HP: The New Services Powerhouse?

HP is aiming to scoop up EDS for a cool $14 billion or so. HP is already cleaning up in servers, and has a sweet PC and laptop business. And no one can touch it in printers. But today's complex market requires services -- lots of services.

IBM's service business is the biggest and most influential by far. It can help companies take a top-to-bottom look at its infrastructure and redo the datacenter with a more flexible and power-saving architecture. HP can do the exact same thing, but lacks the sheer muscle of the IBM group.

EDS could change all that in a heartbeat. My only concern is in blending the cultures which, given Ross Perot's legacy -- he may have sold EDS to GM in 1984, but his influence lingers on -- are very different.

Microsoft Not the Only Technology with Holes
Critics love to beat up on Microsoft for its security. But in its defense, Redmond is clearly the biggest and most fun hacker target. It also has a ton of products. So it makes sense that holes will be found and attacks mounted.

Microsoft, at least once a month, discloses (and closes) these holes in a very public way. Meanwhile, the Web has no Patch Tuesday, and consequently its holes can stay open for a long, long time.

In fact, according to security concern Cenzic, some 70 percent of the Web apps it looked at lacked secure communications. Two-thirds of these apps were deemed "easily exploitable." In many cases, there's no system in place or real plan to improve Web security and plug holes. The two biggest vulnerabilities, Cenzic reported, are SQL injections and cross-site scripting.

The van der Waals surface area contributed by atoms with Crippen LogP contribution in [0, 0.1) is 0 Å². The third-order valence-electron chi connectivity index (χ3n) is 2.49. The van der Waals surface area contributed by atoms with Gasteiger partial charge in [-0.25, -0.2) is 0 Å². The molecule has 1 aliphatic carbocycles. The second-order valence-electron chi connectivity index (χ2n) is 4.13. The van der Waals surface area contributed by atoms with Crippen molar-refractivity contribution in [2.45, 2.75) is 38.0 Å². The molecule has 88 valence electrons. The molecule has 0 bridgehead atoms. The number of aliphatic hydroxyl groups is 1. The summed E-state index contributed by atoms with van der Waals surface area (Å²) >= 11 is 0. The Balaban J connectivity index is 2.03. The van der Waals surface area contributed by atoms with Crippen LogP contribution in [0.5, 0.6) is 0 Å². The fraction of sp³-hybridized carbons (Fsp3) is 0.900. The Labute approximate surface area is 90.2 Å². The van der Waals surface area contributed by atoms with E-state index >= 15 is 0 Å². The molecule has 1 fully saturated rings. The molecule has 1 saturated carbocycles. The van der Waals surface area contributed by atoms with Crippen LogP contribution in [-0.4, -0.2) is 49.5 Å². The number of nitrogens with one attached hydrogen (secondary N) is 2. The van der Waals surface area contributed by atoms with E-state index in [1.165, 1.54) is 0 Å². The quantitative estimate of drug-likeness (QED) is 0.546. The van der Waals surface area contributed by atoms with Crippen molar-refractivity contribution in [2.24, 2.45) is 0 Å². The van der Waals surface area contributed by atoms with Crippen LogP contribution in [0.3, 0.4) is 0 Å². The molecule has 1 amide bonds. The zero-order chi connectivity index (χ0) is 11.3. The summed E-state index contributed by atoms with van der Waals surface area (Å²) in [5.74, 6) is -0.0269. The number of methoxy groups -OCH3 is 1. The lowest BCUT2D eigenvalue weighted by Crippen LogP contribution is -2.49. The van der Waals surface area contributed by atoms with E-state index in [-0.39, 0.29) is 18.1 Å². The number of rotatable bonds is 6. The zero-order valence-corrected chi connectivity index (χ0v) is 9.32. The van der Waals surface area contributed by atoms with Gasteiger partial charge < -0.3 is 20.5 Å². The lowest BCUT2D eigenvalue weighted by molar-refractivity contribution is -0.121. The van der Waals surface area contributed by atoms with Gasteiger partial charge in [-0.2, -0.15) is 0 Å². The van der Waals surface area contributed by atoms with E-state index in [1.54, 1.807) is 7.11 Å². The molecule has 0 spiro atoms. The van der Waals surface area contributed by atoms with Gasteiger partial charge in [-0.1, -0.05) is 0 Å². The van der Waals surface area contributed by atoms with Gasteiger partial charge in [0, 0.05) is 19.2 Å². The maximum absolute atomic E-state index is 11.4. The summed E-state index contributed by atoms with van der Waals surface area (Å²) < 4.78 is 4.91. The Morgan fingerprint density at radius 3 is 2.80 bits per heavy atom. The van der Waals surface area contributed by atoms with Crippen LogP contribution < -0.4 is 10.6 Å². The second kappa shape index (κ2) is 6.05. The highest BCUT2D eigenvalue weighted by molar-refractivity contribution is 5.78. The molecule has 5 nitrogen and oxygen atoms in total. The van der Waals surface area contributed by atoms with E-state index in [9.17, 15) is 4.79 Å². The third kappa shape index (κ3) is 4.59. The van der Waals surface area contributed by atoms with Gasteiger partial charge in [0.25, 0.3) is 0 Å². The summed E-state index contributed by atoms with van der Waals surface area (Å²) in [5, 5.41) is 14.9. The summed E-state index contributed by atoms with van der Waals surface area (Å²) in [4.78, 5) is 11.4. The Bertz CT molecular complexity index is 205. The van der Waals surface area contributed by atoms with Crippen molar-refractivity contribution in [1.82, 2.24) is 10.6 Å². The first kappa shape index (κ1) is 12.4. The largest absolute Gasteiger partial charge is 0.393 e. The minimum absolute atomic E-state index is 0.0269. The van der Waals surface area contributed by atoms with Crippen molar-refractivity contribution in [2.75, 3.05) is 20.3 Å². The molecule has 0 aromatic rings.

Icahn Helps Microsoft Buy Yahoo
Carl Icahn loves to make mischief. He buys just enough stock to have leverage, then forces large companies to do his bidding, pocketing billions in the process.

Now, sitting on 3.6 percent of Yahoo's shares, Icahn is reportedly looking to ditch the board of directors for a group that's more amenable to a Microsoft bid. Icahn likely bought at least a portion of Yahoo stock after it fell in the wake of the failed Microsoft takeover. A new bid would, by definition, be a premium over the current price -- and Icahn keeps the difference.

Here's the rub: Microsoft just publicly said it's no longer interested in Yahoo and plans to attack the Internet alone. Can Microsoft change its tune just because Icahn forms a friendly board? If that were to happen, then all those words about independence from Gates and Ballmer have no meaning. That doesn't sound like the Bill and Steve that I know.

About the Author

Doug Barney is editor in chief of Redmond magazine and the VP, editorial director of Redmond Media Group.

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